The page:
Friday, October 31, 2014

Wednesday, October 22, 2014

Google, Magic Leap Augmented Reality

According to a press release revealed today, Magic Leap has closed a $524 million Series B funding round led by Google; the deal had been rumored as of last week. Magic Leap, which has been in stealth since its inception, is being a bit more wordy now that the deal has closed (but hardly less vague). The company is now soliciting developers on its website and says that “under the appropriate non-disclosures, we’d love to talk possibilities.”

Magic Leap appears to be working on an augmented reality wearable which uses a lightfield display that can apparently generate very realistic looking imagery, not only from a graphical standpoint, but also from physiologically accurate standpoint—possibly utilizing a lightfield’s unique ability to render imagery that has perfect stereoscopy, including accurate accommodation and vergence.
See Also: Reportedly on the Verge of a $500m Investment, Here’s What We Know About Magic Leap
Magic Leap’s Series B was led by Google and also included Qualcomm Ventures, Legendary Entertainment, KKR, Vulcan Capital, Kleiner Perkins Caufield & Byers, Obvious Ventures, Andreessen Horowitz (which invested in Oculus), and others, according to a press release issued by Magic Leap. Some have speculated that Google’s interest in Magic Leap’s technology comes from the desire to integrate it with Google Glass, the company’s wearable display.

“Sundar Pichai, SVP of Android, Chrome and Apps at Google Inc., will join Magic Leap’s board of directors. Dr. Paul E. Jacobs, Executive Chairman of Qualcomm Incorporated and Don Harrison, Vice-President, Corporate Development at Google Inc. will join the board of directors of Magic Leap as observers,” reads the release. “The company will use the proceeds to accelerate product development, release software development tools, expand its content ecosystem, and commercialize its proprietary mobile wearable system.”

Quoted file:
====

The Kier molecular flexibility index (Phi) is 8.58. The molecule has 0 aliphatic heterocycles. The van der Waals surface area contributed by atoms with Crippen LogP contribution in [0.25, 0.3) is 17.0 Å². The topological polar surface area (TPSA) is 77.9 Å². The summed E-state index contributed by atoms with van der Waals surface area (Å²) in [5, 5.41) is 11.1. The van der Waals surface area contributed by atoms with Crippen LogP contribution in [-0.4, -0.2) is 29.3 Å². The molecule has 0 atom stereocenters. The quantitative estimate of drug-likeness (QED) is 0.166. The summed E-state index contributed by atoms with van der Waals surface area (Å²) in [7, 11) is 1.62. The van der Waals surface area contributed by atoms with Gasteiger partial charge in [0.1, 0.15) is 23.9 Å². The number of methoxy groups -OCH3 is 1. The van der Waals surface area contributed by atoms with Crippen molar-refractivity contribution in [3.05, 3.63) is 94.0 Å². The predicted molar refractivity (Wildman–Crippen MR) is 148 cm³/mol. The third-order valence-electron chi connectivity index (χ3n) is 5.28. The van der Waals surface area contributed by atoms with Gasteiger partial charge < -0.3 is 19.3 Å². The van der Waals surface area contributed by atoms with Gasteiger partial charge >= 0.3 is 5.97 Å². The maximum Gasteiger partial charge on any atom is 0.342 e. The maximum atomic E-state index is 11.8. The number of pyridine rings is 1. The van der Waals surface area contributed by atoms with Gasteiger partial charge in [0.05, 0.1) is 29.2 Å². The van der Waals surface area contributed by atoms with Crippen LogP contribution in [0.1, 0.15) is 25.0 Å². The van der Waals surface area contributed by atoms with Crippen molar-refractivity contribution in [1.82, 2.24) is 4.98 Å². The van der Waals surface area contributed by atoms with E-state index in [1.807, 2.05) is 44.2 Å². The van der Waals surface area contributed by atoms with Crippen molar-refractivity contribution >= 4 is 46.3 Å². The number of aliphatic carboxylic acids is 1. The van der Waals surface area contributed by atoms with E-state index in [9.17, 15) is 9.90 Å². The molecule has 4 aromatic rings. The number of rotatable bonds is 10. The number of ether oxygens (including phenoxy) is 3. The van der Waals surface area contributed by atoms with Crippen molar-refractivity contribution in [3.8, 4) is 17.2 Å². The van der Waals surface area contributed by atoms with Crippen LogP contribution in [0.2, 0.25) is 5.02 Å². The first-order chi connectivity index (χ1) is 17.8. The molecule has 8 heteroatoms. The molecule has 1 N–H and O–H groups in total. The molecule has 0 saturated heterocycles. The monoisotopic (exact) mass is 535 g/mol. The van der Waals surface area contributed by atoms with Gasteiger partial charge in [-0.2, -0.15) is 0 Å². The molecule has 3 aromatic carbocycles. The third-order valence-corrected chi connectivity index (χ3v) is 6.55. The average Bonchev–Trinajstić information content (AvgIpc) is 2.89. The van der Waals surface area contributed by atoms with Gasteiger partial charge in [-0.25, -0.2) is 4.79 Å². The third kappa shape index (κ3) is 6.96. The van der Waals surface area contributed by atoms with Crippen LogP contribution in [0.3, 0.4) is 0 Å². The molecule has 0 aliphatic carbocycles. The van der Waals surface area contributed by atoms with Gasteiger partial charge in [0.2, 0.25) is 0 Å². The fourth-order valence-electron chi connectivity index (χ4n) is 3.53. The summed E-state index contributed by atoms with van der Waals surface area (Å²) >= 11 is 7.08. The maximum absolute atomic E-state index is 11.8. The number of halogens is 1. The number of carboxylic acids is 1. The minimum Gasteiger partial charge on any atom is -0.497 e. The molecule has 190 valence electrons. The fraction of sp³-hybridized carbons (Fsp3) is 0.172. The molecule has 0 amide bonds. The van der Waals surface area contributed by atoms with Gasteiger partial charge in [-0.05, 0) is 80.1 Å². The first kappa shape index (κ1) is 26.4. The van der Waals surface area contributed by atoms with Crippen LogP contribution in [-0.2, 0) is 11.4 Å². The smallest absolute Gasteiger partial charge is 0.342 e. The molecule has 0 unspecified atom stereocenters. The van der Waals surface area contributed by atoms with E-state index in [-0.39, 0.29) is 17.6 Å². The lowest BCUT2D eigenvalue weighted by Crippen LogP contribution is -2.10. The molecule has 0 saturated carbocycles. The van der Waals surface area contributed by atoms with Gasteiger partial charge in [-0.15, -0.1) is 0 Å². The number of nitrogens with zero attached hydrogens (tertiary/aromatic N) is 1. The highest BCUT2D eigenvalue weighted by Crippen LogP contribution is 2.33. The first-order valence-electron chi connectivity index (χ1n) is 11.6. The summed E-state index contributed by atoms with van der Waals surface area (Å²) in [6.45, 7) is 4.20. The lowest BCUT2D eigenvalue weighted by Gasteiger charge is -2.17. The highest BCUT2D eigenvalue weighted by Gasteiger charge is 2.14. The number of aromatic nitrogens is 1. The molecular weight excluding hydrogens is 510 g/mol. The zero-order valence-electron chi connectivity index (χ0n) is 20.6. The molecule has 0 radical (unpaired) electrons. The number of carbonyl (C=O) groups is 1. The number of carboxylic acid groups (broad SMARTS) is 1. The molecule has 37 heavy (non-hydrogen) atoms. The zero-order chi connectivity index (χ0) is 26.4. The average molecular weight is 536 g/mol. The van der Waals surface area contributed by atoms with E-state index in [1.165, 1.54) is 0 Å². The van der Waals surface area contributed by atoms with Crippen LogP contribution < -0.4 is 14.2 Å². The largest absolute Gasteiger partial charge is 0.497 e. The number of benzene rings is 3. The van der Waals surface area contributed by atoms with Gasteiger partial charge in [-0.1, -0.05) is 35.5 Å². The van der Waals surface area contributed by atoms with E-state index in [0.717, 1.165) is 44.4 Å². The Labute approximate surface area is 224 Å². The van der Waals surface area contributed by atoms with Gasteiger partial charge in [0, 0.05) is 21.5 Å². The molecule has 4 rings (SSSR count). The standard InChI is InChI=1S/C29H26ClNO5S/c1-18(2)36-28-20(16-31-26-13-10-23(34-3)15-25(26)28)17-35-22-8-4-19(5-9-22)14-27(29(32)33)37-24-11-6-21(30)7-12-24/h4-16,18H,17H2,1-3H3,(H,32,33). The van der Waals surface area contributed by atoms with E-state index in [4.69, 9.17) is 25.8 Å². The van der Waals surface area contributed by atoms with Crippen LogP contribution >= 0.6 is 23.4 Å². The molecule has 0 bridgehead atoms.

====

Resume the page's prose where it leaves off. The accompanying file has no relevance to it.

The company’s massive Series B comes after a $50 million Series A which closed earlier this year in February and interestingly involved Weta Workshop, installing co-founder Richard Taylor onto Magic Leap’s board of directors.

Now that the deal is done, Magic Leap has made some updates to its website, revealing a touch more info, but still not sufficiently spilling the secret that led Google and others to drop more than half a billion dollars on the company.
magic leap light field display
Magic Leap leads us to believe that this photo is representative of what their technology can do, though it may just be a concept rendering.

“Using our Dynamic Digitized Lightfield Signal™, imagine being able to generate images indistinguishable from real objects and then being able to place those images seamlessly into the real world,” teases the company’s ‘Developers’ page, which is now open for developers to submit their interest. “For the time being, we’re being a little tight-lipped in what we’re communicating publicly, but under the appropriate non-disclosures, we’d love to talk possibilities,” it continues. In the digging we did recently, we found that the company may be releasing development kits at some point over the course of the next year.

The company has also launched a beefy hiring page with 68 available positions covering hardware engineering, core software engineering, perception/machine vision, gaming, and administration.